Conservatives believe in the Constitution and that the Constitution is the paramount law of the land. Well, who doesn’t? It is interesting, however, that whenever the conservatives discover the Constitution doesn’t say what they want, they set about changing it. For example, the Second Amendment right to bear arms was viewed since its writing as a collective right for Americans to bear arms in support of militias. But that wasn’t good enough, so centuries old settled law was changed so that bearing a firearm became an individual right. (With regard to the NRA’s campaign to change the “normal” interpretation of the constitution, Chief Justice Warren Burger publicly characterized the N.R.A. as perpetrating “one of the greatest pieces of fraud, I repeat the word fraud, on the American public by special interest groups that I have ever seen in my lifetime.”) More recently, the Supreme Court’s conservatives have given corporations free speech rights as well as the right to donate as much political money as they want, as if those “powers” of corporations were not just manifestations of their executive officers, giving them super powers as citizens.

Basically, I guess I am arguing that we need to stop using broad descriptive generalizations and, actually, I intend to stop talking about conservatives as people. A responder on Quora who was asked “can conservatives say anything nice about liberals?” responded that he had many nice things to say about people who claim to be liberals but what constitutes a liberal is way too broad for generalizations (epithets yes, generalizations no) so that there was nothing he could say which applied to all liberals. I think the same thing can be said to apply to conservatives.

So, I will try mightily to not talk about conservatives … but conservative ideas and ideology, well, I think there is an open season on those.

October 3, 2018

Creationist Follies

Filed under: Religion,Science — Steve Ruis @ 1:41 pm
Tags: , , ,

Creationists aren’t interested in evidence as they “have faith” … at least until the slightest glimmer of hope some evidence supports their position and then it become full bore “I told you so!” artists.

The anti-evolution strain of this sect is especially active. I wish they would use some of that energy to understand what the theory actually is and what the evidence is but that wish is rather stupid. It is me asking them to look for themselves for why they are wrong. This is not something they are wont to do and this is not surprising. I don’t find that task pleasant, either.

One of the more troubling examples of their ignorance is the recent trend to try to poke holes in evolutionary science. Currently I have seen any number of tropes about why evolution transformed us from hairy ape-like creatures to hairless ape-like creatures. They bellow “Why did we lose our fur?” Explain that evolution-tards!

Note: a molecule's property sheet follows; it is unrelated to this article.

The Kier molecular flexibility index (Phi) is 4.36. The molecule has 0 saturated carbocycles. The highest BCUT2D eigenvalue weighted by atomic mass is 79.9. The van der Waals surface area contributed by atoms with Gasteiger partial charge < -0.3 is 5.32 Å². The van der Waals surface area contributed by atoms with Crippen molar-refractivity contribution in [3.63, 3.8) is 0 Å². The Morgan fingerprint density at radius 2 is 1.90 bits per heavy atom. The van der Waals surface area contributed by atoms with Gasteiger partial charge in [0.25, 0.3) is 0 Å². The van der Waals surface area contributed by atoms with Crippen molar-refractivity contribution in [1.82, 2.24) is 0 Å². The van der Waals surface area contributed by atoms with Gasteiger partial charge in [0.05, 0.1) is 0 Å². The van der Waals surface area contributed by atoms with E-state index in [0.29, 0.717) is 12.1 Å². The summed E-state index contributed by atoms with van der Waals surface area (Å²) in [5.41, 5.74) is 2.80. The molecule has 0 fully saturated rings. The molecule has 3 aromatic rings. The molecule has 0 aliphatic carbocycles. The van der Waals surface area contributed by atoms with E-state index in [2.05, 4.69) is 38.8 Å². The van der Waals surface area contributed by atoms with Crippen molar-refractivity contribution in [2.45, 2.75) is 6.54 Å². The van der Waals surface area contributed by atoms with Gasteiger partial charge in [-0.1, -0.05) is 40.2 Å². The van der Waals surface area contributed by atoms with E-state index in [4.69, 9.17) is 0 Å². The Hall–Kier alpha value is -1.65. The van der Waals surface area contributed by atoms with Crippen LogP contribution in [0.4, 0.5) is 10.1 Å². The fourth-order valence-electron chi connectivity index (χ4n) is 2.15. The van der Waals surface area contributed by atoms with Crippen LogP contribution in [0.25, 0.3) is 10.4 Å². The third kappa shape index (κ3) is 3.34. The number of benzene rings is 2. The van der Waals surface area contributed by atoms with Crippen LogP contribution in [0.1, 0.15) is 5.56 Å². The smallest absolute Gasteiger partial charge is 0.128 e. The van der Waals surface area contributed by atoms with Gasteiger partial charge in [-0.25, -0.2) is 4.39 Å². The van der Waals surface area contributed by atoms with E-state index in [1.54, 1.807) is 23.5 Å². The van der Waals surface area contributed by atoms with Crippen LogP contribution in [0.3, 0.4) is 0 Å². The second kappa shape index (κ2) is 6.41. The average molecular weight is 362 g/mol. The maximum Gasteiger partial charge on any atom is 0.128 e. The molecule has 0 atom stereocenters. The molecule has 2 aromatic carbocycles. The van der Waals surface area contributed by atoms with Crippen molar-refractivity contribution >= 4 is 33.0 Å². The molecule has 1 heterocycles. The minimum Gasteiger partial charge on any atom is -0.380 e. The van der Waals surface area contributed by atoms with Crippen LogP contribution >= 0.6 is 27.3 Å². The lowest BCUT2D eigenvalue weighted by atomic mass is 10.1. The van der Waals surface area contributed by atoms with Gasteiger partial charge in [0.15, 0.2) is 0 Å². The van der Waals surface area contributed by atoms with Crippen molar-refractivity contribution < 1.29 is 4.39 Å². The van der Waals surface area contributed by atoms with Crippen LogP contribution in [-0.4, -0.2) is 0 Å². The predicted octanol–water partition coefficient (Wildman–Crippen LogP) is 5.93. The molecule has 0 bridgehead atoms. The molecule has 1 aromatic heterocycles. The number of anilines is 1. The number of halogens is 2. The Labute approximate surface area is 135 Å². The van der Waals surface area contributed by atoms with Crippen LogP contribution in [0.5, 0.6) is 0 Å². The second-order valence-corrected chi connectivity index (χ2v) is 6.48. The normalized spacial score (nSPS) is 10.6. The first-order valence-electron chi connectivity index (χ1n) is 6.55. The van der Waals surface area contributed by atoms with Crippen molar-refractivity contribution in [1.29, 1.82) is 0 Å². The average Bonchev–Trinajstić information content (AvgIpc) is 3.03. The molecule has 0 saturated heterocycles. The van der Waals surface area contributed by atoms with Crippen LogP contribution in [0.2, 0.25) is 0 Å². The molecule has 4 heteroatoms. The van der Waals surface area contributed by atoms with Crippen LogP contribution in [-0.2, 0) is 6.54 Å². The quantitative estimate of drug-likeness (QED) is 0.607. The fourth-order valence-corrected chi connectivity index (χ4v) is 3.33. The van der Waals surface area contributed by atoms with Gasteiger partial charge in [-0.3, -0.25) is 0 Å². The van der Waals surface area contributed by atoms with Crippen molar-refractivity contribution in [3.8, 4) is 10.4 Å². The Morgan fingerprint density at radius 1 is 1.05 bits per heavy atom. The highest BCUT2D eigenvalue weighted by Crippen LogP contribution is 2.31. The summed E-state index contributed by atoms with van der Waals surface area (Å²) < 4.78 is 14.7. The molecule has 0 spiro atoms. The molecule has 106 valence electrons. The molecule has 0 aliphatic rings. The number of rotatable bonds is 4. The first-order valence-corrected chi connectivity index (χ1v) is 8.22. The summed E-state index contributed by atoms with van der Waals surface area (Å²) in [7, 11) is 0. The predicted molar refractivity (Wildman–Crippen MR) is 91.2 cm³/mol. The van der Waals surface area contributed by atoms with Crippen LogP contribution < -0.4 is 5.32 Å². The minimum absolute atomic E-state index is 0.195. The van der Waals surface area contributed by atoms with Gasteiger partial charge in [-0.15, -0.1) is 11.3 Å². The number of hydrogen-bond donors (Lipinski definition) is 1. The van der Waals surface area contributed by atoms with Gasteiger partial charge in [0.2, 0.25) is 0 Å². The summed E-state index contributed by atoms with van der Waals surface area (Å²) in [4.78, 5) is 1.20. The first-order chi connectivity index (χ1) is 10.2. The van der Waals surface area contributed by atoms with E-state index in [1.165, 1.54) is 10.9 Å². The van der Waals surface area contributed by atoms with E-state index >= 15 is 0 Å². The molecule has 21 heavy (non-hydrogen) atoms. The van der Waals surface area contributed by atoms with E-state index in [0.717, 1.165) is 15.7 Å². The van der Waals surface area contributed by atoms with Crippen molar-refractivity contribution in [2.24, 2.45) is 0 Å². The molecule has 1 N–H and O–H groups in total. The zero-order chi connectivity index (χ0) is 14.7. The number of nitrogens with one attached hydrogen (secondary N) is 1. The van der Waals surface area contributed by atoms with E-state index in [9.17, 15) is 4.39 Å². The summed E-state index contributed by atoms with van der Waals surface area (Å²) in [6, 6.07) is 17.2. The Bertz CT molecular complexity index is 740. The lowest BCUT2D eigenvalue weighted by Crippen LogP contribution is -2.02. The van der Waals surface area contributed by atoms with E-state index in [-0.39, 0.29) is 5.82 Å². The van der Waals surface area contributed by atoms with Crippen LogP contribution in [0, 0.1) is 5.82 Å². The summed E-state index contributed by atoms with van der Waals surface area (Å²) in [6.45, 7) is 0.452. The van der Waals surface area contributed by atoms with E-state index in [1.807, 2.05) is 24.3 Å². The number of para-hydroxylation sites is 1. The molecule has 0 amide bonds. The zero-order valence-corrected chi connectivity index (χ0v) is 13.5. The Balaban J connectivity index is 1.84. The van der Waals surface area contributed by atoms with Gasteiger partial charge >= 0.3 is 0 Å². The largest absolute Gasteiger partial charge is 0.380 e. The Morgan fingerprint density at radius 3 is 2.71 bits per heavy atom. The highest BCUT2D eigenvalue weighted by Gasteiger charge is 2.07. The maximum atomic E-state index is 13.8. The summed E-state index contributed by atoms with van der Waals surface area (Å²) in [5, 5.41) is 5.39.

<Sigh>

Okay, allow me. (And I am no expert, just an avid science-type, so feel free to pick this apart.)

Humans benefited mightily by losing their fur and the creation of wall-to-wall sweat glands. If you look no farther way from you than your dog, you will see the life of furred animals, predator and prey alike. Your dog can run like the wind, for a few minutes, and then they drop to the ground and pant like crazy. The reason? Other than a little sweat through their paws, they have no other way to get rid of excess heat.

Humans, on the other hand, when they moved out onto the savannah (possible due to Climate Change?) benefited mightily from the loss of fur and the proliferation of sweat glands.

You may know that cheetahs can achieve 70 mph in short bursts. All predators have to be fast or quick, but that exertion of muscle energy generates heat which has to be leaked into the environment. Humans, with their sweat glands all over their skin and the absence of fur that allows the air to carry away the evaporated water (evaporation takes a lot of heat and converts it into potential energy—it is cooling, Creationists) which gives them not great speed, but great stamina.

Let’s use a current marathon runner as an example. The record holders can run just over 26 miles in about two hours. Let’s call that 13 miles per hour. Any deer or antelope can easily do well in excess of 13 miles an hour. But they have to stop and rest after just a few seconds, by which time the human hunters have caught up and spook the game into sprinting away again, which it does. But then the humans catch up again. Spook, run to ground, spook, run to ground. In the end, the deer or antelope is exhausted and the human hunter can walk up and cut their throats with a knife.

This is how human hunters dominated the savannah in early Africa. We ran our prey to ground. And we could keep it up for hours because of our loss of fur (which prevents breezes from reaching the skin) and our multitude of sweat glands. This form of hunting was observed well into the 19th century in the form of hunting Native Americans. It is well documented.

So, “Why did we lose our fur? Where’s the answer Evolutionists? You now have your answer. next question, my ignorant friends.

The War with the Parasite Class

Another important post over at Ian Welsh’s website is well worth reading:

How Over-Priced Is the US Housing Market?

Here is just a taste of the tone of the article:

“Parasitical economies, and most developed countries have one, exist by immiserating people.

“This is the real reason for the current push for basic income: the parasite class is scared they may be about to kill the host, and want a government infusion to keep the poor and the (reduced) middle class stumbling on.

“I don’t oppose a basic income, but understand that billionaires aren’t supporting it out of the goodness of their hearts. They expect to take every cent the government gives you.”